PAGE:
Former site of Mernda Primary School to be subdivided into residential development

The City of Whittlesea has approved a planning permit to subdivide the site of the former Mernda Primary School into 35 residential lots.

Council purchased the site in 2014 from the State Government after the school relocated to a larger site in 2011, with the intention of developing the site into dwellings to help fund future community infrastructure.

The land was valued, purchased and rezoned by council for housing, and the profits from this enterprise are intended to be placed into a fund for the future development of the Regional Mernda Recreational Reserve.

The 35 residential lots will be of varying sizes and orientations, including 21 lots with an area of 299 square metres or smaller and 14 lots of between 300 square metres and 500sqm.

Being council-owned land, City of Whittlesea was both the applicant and decision-maker for this subdivision at this month’s council meeting.

To ensure accountability, City of Whittlesea’s director of planning and development Justin O’Meara explained to administrators the application was created by the council’s property department but evaluated and managed by the planning and development department.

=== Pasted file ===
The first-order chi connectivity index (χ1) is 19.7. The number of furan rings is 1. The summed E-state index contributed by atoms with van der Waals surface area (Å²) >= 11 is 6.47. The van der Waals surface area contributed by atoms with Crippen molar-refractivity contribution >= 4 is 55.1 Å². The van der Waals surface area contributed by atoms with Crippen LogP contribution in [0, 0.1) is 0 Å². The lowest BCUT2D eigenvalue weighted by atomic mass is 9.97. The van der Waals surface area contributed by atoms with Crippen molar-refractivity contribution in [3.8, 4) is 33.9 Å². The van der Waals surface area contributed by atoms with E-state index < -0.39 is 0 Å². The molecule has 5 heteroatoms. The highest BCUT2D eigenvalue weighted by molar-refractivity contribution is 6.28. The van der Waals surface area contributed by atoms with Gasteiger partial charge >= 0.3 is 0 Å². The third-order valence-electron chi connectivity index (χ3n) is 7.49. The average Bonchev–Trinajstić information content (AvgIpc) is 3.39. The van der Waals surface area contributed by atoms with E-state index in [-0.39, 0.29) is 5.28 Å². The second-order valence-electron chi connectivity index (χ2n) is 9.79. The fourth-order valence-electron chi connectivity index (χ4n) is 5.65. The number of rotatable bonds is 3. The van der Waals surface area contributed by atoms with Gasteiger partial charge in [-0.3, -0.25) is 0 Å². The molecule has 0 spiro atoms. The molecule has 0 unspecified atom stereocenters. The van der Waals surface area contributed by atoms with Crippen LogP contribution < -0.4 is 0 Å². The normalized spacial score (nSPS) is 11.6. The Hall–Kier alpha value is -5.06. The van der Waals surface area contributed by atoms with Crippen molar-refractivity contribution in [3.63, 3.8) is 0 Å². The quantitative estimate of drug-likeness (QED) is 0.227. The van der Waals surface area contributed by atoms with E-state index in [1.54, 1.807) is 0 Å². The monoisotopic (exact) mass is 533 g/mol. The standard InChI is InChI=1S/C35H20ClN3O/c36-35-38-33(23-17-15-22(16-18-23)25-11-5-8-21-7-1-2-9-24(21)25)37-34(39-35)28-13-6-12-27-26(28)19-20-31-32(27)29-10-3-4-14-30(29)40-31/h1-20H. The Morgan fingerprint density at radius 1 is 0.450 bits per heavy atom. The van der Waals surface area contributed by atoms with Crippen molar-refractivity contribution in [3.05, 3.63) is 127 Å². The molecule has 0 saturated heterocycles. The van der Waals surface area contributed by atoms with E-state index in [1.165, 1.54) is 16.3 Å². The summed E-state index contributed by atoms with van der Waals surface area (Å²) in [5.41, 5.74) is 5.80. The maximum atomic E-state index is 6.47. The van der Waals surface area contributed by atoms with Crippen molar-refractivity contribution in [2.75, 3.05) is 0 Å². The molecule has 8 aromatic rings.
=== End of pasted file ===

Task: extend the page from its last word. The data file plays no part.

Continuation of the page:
Planning consultants were also employed to mediate any feedback between the two departments.

“It was always kept at arm’s length and separate. The property team and our planning team never spoke directly,” Mr O’Meara said.

Council will also pay the same development contribution rates as any other landowner in the City of Whittlesea.

No further decisions have yet been made about the nature of the development but Mr O’Meara said council may have the ability to provide affordable housing options.

The property department will prepare a report with recommendations for council by the end of 2021.

The land, about 800 metres north of Mernda train station, is rectangular in shape with a frontage of 120.3m to Johnsons Road, measures about 2.02 hectares and is largely flat. 

The site does not contain any buildings, but features significant native vegetation and a large numbers of mature trees, some of which will be removed.

It was noted at the meeting that consideration of this planning permit had been a lengthy process, with council officers raising concerns in relation to vegetation assessment, drainage, bushfire planning and the layout and roads within the subdivision.

The final planning permit reduced the proposed number of lots from 38 to 35 to protect some large trees and a tree roots and create an additional reserve.

The application attracted four objections, which identified concerns relating to noise, traffic, urbanisation, lots of wildlife and natural views and associated mental health impacts for neighbouring residents.

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